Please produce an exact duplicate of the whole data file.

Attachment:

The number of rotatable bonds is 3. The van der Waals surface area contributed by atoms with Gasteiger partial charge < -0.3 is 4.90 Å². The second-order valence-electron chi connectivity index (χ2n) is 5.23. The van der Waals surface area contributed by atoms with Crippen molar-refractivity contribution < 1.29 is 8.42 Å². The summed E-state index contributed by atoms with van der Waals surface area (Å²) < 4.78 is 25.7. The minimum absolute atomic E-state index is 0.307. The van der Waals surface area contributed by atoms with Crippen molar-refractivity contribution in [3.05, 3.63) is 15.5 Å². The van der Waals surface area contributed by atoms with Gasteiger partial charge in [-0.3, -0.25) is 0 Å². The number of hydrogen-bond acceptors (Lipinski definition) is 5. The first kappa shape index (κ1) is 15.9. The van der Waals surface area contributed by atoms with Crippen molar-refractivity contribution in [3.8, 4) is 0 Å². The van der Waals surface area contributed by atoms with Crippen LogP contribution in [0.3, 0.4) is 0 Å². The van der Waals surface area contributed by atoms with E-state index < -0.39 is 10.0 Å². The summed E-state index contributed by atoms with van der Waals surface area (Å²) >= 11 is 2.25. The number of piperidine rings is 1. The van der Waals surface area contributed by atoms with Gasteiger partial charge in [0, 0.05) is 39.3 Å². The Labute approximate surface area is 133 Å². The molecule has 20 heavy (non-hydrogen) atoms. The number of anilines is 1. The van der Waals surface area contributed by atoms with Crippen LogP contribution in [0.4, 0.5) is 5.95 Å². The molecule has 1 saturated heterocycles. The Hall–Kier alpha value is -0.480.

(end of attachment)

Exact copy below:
The number of rotatable bonds is 3. The van der Waals surface area contributed by atoms with Gasteiger partial charge < -0.3 is 4.90 Å². The second-order valence-electron chi connectivity index (χ2n) is 5.23. The van der Waals surface area contributed by atoms with Crippen molar-refractivity contribution < 1.29 is 8.42 Å². The summed E-state index contributed by atoms with van der Waals surface area (Å²) < 4.78 is 25.7. The minimum absolute atomic E-state index is 0.307. The van der Waals surface area contributed by atoms with Crippen molar-refractivity contribution in [3.05, 3.63) is 15.5 Å². The van der Waals surface area contributed by atoms with Gasteiger partial charge in [-0.3, -0.25) is 0 Å². The number of hydrogen-bond acceptors (Lipinski definition) is 5. The first kappa shape index (κ1) is 15.9. The van der Waals surface area contributed by atoms with Crippen molar-refractivity contribution in [3.8, 4) is 0 Å². The van der Waals surface area contributed by atoms with Crippen LogP contribution in [0.3, 0.4) is 0 Å². The van der Waals surface area contributed by atoms with E-state index < -0.39 is 10.0 Å². The summed E-state index contributed by atoms with van der Waals surface area (Å²) >= 11 is 2.25. The number of piperidine rings is 1. The van der Waals surface area contributed by atoms with Gasteiger partial charge in [0, 0.05) is 39.3 Å². The Labute approximate surface area is 133 Å². The molecule has 20 heavy (non-hydrogen) atoms. The number of anilines is 1. The van der Waals surface area contributed by atoms with Crippen LogP contribution in [0.4, 0.5) is 5.95 Å². The molecule has 1 saturated heterocycles. The Hall–Kier alpha value is -0.480.